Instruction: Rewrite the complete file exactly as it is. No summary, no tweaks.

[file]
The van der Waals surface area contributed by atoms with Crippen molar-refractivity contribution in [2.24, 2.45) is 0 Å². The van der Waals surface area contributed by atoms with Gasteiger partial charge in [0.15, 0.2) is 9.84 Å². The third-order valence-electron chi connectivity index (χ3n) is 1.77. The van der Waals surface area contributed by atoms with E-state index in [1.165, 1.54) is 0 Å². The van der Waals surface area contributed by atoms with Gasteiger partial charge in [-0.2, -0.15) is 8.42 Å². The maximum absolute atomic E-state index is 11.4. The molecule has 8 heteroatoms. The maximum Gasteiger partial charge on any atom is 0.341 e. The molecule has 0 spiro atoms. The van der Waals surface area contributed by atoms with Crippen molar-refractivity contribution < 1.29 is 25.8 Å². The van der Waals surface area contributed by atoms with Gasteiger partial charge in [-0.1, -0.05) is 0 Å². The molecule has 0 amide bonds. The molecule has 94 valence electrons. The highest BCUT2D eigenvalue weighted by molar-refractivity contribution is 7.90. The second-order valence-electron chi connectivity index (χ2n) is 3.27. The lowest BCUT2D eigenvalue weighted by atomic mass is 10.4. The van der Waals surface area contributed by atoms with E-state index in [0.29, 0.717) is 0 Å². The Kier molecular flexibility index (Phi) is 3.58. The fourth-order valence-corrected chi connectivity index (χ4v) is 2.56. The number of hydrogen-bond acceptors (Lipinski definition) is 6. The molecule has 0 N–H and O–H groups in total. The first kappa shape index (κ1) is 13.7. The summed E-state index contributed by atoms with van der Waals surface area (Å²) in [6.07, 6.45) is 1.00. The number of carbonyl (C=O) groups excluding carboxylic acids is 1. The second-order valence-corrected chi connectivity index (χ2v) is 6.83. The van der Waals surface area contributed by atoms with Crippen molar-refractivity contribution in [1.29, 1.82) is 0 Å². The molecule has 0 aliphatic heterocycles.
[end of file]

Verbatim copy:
The van der Waals surface area contributed by atoms with Crippen molar-refractivity contribution in [2.24, 2.45) is 0 Å². The van der Waals surface area contributed by atoms with Gasteiger partial charge in [0.15, 0.2) is 9.84 Å². The third-order valence-electron chi connectivity index (χ3n) is 1.77. The van der Waals surface area contributed by atoms with E-state index in [1.165, 1.54) is 0 Å². The van der Waals surface area contributed by atoms with Gasteiger partial charge in [-0.2, -0.15) is 8.42 Å². The maximum absolute atomic E-state index is 11.4. The molecule has 8 heteroatoms. The maximum Gasteiger partial charge on any atom is 0.341 e. The molecule has 0 spiro atoms. The van der Waals surface area contributed by atoms with Crippen molar-refractivity contribution < 1.29 is 25.8 Å². The van der Waals surface area contributed by atoms with Gasteiger partial charge in [-0.1, -0.05) is 0 Å². The molecule has 0 amide bonds. The molecule has 94 valence electrons. The highest BCUT2D eigenvalue weighted by molar-refractivity contribution is 7.90. The second-order valence-electron chi connectivity index (χ2n) is 3.27. The lowest BCUT2D eigenvalue weighted by atomic mass is 10.4. The van der Waals surface area contributed by atoms with E-state index in [0.29, 0.717) is 0 Å². The Kier molecular flexibility index (Phi) is 3.58. The fourth-order valence-corrected chi connectivity index (χ4v) is 2.56. The number of hydrogen-bond acceptors (Lipinski definition) is 6. The molecule has 0 N–H and O–H groups in total. The first kappa shape index (κ1) is 13.7. The summed E-state index contributed by atoms with van der Waals surface area (Å²) in [6.07, 6.45) is 1.00. The number of carbonyl (C=O) groups excluding carboxylic acids is 1. The second-order valence-corrected chi connectivity index (χ2v) is 6.83. The van der Waals surface area contributed by atoms with Crippen molar-refractivity contribution in [1.29, 1.82) is 0 Å². The molecule has 0 aliphatic heterocycles.